Gov. Murphy announces closure of all non-essential retail businesses

To mitigate the impact of COVID-19 and protect the capacity of New Jersey’s health care system for the state’s most vulnerable individuals, Gov. Phil Murphy on March 21 signed Executive Order No. 107, directing all residents to stay at home until further notice.

The order provides for certain exceptions, such as obtaining essential goods or services, seeking medical attention, visiting family or close friends, reporting to work, or engaging in outdoor activities, according to a press release from the governor’s office.

“From day one, we have made a commitment to be guided by the facts and take any action necessary to protect the health and safety of New Jersey’s nine million residents,” Murphy said.

“We know the virus spreads through person-to person contact and the best way to prevent further exposure is to limit our public interactions to only the most essential purposes. This is a time for us all to come together in one mission to ‘flatten the curve’ and slow – and eventually halt – the spread of coronavirus,” he said.

In an effort to strengthen the existing social distancing measures in place, the order also prohibits all gatherings of individuals, such as parties, celebrations, or other social events, unless otherwise authorized by the order.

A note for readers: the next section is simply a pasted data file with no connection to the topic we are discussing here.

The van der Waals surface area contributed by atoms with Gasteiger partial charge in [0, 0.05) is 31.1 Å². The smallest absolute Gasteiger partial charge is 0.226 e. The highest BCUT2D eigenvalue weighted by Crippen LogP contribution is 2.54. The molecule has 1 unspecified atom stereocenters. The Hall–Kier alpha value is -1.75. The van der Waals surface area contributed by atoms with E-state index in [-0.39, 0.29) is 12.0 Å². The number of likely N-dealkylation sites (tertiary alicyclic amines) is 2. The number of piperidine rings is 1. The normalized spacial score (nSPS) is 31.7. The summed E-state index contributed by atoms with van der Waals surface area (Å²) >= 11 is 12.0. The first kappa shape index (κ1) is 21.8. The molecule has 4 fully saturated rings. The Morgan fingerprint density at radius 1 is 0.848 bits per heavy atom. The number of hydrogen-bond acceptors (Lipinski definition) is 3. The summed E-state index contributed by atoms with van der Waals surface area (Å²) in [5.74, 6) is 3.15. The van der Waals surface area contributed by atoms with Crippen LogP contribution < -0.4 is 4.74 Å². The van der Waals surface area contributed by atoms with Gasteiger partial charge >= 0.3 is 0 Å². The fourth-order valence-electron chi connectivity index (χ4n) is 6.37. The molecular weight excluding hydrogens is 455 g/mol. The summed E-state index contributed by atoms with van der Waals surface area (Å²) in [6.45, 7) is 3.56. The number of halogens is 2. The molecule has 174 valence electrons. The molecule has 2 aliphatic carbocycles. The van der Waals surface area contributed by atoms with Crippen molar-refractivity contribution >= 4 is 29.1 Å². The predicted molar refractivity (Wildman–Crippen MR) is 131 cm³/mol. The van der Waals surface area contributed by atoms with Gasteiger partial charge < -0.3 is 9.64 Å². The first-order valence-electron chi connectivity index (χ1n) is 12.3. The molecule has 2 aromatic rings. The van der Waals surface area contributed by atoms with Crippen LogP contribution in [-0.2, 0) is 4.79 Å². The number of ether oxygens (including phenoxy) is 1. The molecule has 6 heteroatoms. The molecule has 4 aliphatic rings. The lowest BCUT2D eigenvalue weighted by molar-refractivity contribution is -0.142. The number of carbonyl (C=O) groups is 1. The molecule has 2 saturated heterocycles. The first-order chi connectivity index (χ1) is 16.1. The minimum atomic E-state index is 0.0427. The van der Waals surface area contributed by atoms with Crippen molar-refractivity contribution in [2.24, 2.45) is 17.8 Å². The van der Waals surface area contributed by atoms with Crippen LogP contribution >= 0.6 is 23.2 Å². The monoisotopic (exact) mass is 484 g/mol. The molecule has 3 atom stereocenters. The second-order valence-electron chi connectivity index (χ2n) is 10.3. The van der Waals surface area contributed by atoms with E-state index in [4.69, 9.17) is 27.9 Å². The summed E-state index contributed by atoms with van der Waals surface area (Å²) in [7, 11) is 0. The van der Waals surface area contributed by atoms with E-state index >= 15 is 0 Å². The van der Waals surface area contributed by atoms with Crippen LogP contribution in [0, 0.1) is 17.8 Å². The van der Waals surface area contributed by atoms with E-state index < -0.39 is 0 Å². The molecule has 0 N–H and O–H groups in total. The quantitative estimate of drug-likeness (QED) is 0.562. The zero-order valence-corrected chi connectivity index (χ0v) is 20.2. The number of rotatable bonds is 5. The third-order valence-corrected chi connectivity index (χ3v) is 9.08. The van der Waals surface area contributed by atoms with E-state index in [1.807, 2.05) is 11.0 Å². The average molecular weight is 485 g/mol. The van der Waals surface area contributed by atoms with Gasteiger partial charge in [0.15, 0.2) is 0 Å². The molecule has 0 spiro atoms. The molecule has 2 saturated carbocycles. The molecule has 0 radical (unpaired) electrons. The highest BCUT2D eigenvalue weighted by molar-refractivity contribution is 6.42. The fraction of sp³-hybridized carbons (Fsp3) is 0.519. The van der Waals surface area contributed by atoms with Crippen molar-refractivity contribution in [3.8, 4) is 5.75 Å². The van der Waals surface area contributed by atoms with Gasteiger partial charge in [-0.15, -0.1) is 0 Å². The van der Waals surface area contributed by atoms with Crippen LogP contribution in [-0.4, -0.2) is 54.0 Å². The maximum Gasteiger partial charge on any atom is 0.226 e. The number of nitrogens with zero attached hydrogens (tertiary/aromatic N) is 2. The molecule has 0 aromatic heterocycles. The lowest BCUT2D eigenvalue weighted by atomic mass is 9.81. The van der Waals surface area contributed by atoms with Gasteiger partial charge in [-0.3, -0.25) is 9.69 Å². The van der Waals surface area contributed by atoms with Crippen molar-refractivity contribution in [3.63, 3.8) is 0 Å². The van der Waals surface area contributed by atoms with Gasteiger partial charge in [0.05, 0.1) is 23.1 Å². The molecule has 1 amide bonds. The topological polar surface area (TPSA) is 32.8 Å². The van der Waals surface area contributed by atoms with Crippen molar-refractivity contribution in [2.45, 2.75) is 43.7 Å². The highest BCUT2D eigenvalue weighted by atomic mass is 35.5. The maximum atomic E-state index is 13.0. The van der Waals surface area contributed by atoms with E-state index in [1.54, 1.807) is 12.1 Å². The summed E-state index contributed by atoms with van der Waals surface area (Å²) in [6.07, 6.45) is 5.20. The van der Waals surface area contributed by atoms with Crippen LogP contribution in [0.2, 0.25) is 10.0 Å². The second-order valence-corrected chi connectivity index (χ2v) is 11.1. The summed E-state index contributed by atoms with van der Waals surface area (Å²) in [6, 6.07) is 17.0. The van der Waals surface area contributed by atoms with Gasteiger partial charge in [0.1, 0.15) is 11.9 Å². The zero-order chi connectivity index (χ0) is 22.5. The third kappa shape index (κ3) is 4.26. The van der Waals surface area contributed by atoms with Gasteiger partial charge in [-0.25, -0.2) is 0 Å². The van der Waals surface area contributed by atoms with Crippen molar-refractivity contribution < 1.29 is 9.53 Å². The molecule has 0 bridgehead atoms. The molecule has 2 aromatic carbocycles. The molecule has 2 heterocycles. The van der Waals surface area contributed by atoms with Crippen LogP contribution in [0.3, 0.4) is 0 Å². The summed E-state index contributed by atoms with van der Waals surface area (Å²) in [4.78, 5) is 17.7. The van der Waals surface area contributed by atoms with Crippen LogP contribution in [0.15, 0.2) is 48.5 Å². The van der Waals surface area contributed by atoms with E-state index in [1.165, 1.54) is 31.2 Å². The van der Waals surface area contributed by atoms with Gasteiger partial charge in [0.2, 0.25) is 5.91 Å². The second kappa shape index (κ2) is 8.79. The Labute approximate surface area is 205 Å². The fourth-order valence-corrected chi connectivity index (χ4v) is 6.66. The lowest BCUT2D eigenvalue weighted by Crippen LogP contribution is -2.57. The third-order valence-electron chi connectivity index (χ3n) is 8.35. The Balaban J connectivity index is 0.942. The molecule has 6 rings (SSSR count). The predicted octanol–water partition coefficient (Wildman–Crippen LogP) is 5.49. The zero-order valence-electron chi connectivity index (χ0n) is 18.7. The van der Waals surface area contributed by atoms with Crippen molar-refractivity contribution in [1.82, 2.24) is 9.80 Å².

When in public, individuals must practice social distancing and stay at least 6 feet apart whenever possible, excluding immediate family members, caretakers, household members, or romantic partners, according to the press release.

Murphy’s Executive Order further directs the closure of all non-essential retail businesses to the public, with the exceptions of:

• Grocery stores, farmer’s markets and farms that sell directly to customers, and other food stores, including retailers that offer a varied assortment of foods comparable to what exists at a grocery store; Pharmacies and medical marijuana dispensaries; Medical supply stores;

Also, Gas stations; Convenience stores; Ancillary stores within healthcare facilities; Hardware and home improvement stores; Banks and other financial institutions; Laundromats and dry-cleaning services; Stores that principally sell supplies for children under five years;

And, Pet stores; Liquor stores; Car dealerships, but only for auto maintenance and repair, and auto mechanics; Printing and office supply shops; and Mail and delivery stores.

Nothing in the order limits the provision of health care or medical services; access to essential services for low-income residents, such as food banks; the operations of the media; law enforcement agencies; or the operations of the federal government.

The order mandates that all businesses or nonprofit organizations, wherever practicable, must accommodate their workforce for telework or work-from-home arrangements.

To the extent a business or nonprofit has employees who cannot perform their functions via telework or work-from-home arrangements, the business or nonprofit should make best efforts to reduce staff on site to the minimal number necessary to ensure essential operations can continue, according to the press release.

The Order continues existing bans on recreational and entertainment businesses, requirements that all restaurants operate by delivery and takeout only, and the directive that all pre-K, elementary and secondary schools close, and all institutions of higher education cease in-person instruction.